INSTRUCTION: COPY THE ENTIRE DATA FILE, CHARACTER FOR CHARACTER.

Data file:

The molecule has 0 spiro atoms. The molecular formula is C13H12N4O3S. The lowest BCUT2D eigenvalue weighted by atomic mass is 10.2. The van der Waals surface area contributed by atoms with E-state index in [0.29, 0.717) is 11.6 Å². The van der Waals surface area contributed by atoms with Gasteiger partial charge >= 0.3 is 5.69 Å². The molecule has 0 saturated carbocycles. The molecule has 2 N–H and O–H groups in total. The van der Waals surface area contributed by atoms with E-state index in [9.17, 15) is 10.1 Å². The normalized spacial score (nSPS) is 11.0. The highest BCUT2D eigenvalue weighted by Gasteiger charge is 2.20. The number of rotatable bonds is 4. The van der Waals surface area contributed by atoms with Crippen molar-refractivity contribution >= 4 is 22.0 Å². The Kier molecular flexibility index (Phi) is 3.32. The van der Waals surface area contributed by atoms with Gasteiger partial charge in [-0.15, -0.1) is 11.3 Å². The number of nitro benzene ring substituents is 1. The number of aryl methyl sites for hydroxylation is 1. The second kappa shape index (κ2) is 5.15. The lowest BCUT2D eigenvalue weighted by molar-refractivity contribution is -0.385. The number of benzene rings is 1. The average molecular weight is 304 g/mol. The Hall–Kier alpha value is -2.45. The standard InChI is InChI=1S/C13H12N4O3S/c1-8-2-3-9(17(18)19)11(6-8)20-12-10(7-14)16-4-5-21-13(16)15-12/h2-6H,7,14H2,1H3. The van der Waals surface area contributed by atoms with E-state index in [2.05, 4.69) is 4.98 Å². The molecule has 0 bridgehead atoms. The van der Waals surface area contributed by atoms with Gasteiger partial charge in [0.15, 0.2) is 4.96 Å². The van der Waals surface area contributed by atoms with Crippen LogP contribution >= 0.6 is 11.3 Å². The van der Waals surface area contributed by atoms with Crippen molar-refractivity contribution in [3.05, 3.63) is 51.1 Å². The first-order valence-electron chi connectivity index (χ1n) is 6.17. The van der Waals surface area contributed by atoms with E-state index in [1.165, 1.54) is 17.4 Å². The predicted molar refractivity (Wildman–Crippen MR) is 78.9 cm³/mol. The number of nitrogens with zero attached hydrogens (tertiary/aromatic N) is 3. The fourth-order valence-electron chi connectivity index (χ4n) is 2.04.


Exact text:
The molecule has 0 spiro atoms. The molecular formula is C13H12N4O3S. The lowest BCUT2D eigenvalue weighted by atomic mass is 10.2. The van der Waals surface area contributed by atoms with E-state index in [0.29, 0.717) is 11.6 Å². The van der Waals surface area contributed by atoms with Gasteiger partial charge >= 0.3 is 5.69 Å². The molecule has 0 saturated carbocycles. The molecule has 2 N–H and O–H groups in total. The van der Waals surface area contributed by atoms with E-state index in [9.17, 15) is 10.1 Å². The normalized spacial score (nSPS) is 11.0. The highest BCUT2D eigenvalue weighted by Gasteiger charge is 2.20. The number of rotatable bonds is 4. The van der Waals surface area contributed by atoms with Crippen molar-refractivity contribution >= 4 is 22.0 Å². The Kier molecular flexibility index (Phi) is 3.32. The van der Waals surface area contributed by atoms with Gasteiger partial charge in [-0.15, -0.1) is 11.3 Å². The number of nitro benzene ring substituents is 1. The number of aryl methyl sites for hydroxylation is 1. The second kappa shape index (κ2) is 5.15. The lowest BCUT2D eigenvalue weighted by molar-refractivity contribution is -0.385. The number of benzene rings is 1. The average molecular weight is 304 g/mol. The Hall–Kier alpha value is -2.45. The standard InChI is InChI=1S/C13H12N4O3S/c1-8-2-3-9(17(18)19)11(6-8)20-12-10(7-14)16-4-5-21-13(16)15-12/h2-6H,7,14H2,1H3. The van der Waals surface area contributed by atoms with E-state index in [2.05, 4.69) is 4.98 Å². The molecule has 0 bridgehead atoms. The van der Waals surface area contributed by atoms with Gasteiger partial charge in [0.15, 0.2) is 4.96 Å². The van der Waals surface area contributed by atoms with Crippen LogP contribution >= 0.6 is 11.3 Å². The van der Waals surface area contributed by atoms with Crippen molar-refractivity contribution in [3.05, 3.63) is 51.1 Å². The first-order valence-electron chi connectivity index (χ1n) is 6.17. The van der Waals surface area contributed by atoms with E-state index in [1.165, 1.54) is 17.4 Å². The predicted molar refractivity (Wildman–Crippen MR) is 78.9 cm³/mol. The number of nitrogens with zero attached hydrogens (tertiary/aromatic N) is 3. The fourth-order valence-electron chi connectivity index (χ4n) is 2.04.